Tuesday Tome Week 45 – Bringing Up Boys

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Bringing Up Boys came out first, before Bringing Up Girls. Dr. Dobson considered that boys were in danger, much more so than the girls, so he focused on them first. Many factors were at play during the 70s and 80s, with the rise of feminism. The book picks up twenty years later, to show the results of secular progressive movements and the pro-homosexual agenda.

Bringing Up Boys

I’m all for women’s lib, but when moms go to work and sons get placed in classrooms which cater to girls, we have a problem. Homeschooling would solve it, but I understand that some people simply cannot afford to homeschool and live on one income.  Continue reading »

I bought this book when I was pregnant with my son but never read it until now. He is nine. The urgency of his physical needs as a baby and toddler steered me toward books like “What to Expect…” and “The Fussy Baby Book.” Then, he became of school age and homeschooling books arrested my attention.

Now that parenting switches slightly for me as we enter the next phase, I remembered I had this book on my shelf and decided to give it a go. Of course, I did not find new principles in it. If you have already done your fair share of reading on parenting issues from magazines and other books, you will not be discovering anything new in this book.

Of course, Dr. Dobson is a conservative Christian man and he writes from that perspective. I’m conservative and I like his writings, but I know people who would be offended by some of the things in this book.

The subtitle is “practical advice and encouragement.” Personally, I think we all could use some encouragement on a regular basis. Parenting is not a sprint. It’s a grueling marathon and sometimes our gear needs an update or at least a thorough cleaning.

Definitely a good read if you have a son and not that hard to finish, as the book is around 250 pages. If you read 9 pages a day, you should be able to get it done in a month, which is not bad. Of course, you could also finish it over a weekend while daddy takes the kids and gives you a break.

Tuesday Tome Week 43 – Dare to Discipline

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Dr. James Dobson has written several books on discipline and how to raise children. The New Dare to Discipline is a must-read but they all are. If you are a Christian parent, you should read Dobson books. Period.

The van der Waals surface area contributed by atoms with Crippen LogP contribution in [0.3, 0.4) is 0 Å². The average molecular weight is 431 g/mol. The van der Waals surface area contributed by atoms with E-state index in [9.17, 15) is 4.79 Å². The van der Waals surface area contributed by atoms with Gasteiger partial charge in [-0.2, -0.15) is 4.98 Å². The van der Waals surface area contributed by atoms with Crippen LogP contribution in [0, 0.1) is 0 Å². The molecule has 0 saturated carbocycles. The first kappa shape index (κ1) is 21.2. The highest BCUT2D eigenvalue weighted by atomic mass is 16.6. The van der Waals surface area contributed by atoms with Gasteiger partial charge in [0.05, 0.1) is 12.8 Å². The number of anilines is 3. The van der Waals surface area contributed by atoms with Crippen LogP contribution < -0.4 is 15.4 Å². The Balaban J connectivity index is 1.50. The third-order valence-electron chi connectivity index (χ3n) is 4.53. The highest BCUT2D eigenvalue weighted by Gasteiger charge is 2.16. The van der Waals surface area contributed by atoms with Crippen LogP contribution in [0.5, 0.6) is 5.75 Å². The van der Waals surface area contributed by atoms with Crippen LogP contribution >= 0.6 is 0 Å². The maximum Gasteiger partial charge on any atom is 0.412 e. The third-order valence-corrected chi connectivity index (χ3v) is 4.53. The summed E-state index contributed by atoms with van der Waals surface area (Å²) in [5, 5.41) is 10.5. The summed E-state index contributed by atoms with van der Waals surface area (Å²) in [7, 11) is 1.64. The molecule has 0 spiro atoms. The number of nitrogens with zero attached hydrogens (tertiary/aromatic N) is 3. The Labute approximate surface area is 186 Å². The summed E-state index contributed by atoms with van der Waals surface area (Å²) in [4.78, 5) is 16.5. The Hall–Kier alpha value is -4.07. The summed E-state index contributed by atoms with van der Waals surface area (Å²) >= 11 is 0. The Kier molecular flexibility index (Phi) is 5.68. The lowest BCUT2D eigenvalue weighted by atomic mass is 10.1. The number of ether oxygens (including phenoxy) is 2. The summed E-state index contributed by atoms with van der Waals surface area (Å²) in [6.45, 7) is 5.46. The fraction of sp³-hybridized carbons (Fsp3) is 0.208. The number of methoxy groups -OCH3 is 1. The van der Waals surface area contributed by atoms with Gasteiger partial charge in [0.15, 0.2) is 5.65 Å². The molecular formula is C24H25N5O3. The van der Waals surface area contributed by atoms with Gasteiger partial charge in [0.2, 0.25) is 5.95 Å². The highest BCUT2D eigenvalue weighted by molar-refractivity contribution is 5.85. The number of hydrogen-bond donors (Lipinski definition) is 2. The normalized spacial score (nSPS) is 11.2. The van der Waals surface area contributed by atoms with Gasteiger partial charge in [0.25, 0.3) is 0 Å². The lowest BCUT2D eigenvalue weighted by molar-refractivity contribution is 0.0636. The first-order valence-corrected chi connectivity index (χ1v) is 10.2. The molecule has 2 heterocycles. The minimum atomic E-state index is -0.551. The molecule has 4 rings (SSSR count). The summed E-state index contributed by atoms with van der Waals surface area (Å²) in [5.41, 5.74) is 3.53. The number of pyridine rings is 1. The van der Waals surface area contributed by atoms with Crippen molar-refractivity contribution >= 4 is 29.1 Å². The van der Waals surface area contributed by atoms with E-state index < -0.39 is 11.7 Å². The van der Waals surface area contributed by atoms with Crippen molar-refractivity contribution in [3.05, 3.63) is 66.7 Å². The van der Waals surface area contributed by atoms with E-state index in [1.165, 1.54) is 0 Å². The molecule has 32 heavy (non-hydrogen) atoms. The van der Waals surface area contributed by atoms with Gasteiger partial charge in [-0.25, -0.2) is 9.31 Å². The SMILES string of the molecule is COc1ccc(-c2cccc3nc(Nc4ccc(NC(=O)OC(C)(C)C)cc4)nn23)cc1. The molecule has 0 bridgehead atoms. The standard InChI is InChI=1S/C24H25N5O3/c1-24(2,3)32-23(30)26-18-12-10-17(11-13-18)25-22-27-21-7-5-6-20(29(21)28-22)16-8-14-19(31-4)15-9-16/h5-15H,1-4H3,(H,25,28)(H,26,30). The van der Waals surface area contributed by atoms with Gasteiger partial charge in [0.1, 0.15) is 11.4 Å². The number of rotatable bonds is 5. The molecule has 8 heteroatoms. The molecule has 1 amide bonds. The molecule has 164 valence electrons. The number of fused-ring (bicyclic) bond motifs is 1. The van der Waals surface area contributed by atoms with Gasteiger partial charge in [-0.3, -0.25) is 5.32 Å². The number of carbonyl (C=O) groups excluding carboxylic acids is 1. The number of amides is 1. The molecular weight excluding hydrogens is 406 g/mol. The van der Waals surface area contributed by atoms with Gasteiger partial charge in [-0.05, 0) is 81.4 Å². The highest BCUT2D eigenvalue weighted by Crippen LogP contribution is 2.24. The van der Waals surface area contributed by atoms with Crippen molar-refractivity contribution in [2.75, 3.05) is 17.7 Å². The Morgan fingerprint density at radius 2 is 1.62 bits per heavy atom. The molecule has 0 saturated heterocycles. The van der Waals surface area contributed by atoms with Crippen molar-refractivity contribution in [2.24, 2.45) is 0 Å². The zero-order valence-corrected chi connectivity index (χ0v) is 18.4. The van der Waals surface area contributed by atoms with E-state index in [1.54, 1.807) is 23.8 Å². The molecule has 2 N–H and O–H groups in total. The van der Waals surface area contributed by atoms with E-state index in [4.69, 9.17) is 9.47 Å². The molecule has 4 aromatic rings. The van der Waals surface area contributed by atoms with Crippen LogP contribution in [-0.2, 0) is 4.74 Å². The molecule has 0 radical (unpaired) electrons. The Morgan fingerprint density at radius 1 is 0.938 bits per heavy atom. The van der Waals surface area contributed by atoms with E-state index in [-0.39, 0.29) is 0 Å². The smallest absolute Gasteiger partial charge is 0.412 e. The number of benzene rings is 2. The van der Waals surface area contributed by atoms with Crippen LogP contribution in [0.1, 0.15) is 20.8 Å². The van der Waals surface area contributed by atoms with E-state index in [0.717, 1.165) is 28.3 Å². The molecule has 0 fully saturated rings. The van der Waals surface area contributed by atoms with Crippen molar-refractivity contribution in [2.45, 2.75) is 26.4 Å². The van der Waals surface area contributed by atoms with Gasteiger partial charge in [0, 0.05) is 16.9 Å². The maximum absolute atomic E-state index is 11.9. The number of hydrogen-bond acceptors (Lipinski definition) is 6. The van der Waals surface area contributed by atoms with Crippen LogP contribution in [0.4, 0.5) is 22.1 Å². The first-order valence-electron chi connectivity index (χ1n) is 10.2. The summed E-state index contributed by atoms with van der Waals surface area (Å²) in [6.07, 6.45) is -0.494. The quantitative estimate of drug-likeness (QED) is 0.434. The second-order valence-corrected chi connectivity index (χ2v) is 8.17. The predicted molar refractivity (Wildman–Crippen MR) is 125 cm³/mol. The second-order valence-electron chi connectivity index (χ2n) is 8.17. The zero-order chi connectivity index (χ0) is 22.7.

Dare to Discipline

Now and then, there are voices in the educational realm who throw mud on discipline of any kind. Dr. Dobson documents such books and magazine articles all the way back to the end of the Second World War. The result of these approaches in education have been – among other things – an increase in lawlessness, a decreased reading fluency and comprehension among high school graduates, and the sexual revolution of the 60s.  Continue reading »

James Dobson also shows common problems in families and schools when discipline is lacking. So many parents, turned off by the strict rules imposed on them as children, now take the opposite approach – a laissez-faire attitude which harms children just as much as too much control and strict discipline measures.

For instance, Dobson details some of the problems he used to see in schools when he worked as a school counselor and teacher – before going to graduate school. He writes about the IQ ranges of the school population and how only 2% of children can be labeled as “retarded.” But then there are about 23% in the 70-90 IQ range for whom there is no help in school. They don’t fit the category of kids who need special education, but they really cannot perform at the regular speed of an average classroom. As such, they get lost in the shuffle. Their needs are ignored due to the limitations on the teacher’s attention and time and the school structure, and they become the high school dropouts of the next decade.

Dobson also addresses the needs of the underachievers and the late bloomers. He offers solutions for parents and schools as to what to do with these youngsters, homeschooling being one of the solutions. I’m glad he reaches that conclusion.

Dr. Dobson mentions homeschooling in a positive light and recounts how Dr. Raymond Moore had a big impact on him in the early 80s. Dobson goes as far as to say that he and his wife would probably have homeschooled their children in the first years of the elementary years, if they had known about it back then.

This book (the New Dare to Discipline) is a great read and makes the case for discipline of the right kind and intensity, the discipline that rewards small children right away for their accomplishments while doling out appropriate consequences for their wrong choices.